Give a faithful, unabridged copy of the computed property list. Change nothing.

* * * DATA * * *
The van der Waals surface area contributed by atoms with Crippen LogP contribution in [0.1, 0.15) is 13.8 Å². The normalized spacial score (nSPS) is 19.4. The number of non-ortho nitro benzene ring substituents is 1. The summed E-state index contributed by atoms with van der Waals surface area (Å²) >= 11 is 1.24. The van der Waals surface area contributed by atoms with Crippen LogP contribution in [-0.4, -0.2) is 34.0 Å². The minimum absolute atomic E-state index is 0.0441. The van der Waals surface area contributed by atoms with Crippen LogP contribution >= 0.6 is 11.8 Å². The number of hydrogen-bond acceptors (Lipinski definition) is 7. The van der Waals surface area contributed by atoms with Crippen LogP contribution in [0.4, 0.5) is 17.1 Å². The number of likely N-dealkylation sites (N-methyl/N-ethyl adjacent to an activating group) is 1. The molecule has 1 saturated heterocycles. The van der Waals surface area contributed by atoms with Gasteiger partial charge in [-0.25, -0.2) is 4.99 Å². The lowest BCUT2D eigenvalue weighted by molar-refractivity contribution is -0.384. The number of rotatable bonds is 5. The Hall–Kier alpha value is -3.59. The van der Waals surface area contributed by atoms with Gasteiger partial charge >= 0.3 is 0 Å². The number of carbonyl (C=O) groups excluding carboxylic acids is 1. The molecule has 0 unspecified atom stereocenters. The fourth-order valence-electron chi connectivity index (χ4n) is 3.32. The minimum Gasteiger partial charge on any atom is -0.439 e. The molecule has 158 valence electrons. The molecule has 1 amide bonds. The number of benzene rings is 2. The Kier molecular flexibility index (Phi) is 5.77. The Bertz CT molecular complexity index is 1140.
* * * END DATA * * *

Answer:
The van der Waals surface area contributed by atoms with Crippen LogP contribution in [0.1, 0.15) is 13.8 Å². The normalized spacial score (nSPS) is 19.4. The number of non-ortho nitro benzene ring substituents is 1. The summed E-state index contributed by atoms with van der Waals surface area (Å²) >= 11 is 1.24. The van der Waals surface area contributed by atoms with Crippen LogP contribution in [-0.4, -0.2) is 34.0 Å². The minimum absolute atomic E-state index is 0.0441. The van der Waals surface area contributed by atoms with Crippen LogP contribution >= 0.6 is 11.8 Å². The number of hydrogen-bond acceptors (Lipinski definition) is 7. The van der Waals surface area contributed by atoms with Crippen LogP contribution in [0.4, 0.5) is 17.1 Å². The number of likely N-dealkylation sites (N-methyl/N-ethyl adjacent to an activating group) is 1. The molecule has 1 saturated heterocycles. The van der Waals surface area contributed by atoms with Gasteiger partial charge in [-0.25, -0.2) is 4.99 Å². The lowest BCUT2D eigenvalue weighted by molar-refractivity contribution is -0.384. The number of rotatable bonds is 5. The Hall–Kier alpha value is -3.59. The van der Waals surface area contributed by atoms with Gasteiger partial charge >= 0.3 is 0 Å². The number of carbonyl (C=O) groups excluding carboxylic acids is 1. The molecule has 0 unspecified atom stereocenters. The fourth-order valence-electron chi connectivity index (χ4n) is 3.32. The minimum Gasteiger partial charge on any atom is -0.439 e. The molecule has 158 valence electrons. The molecule has 1 amide bonds. The number of benzene rings is 2. The Kier molecular flexibility index (Phi) is 5.77. The Bertz CT molecular complexity index is 1140.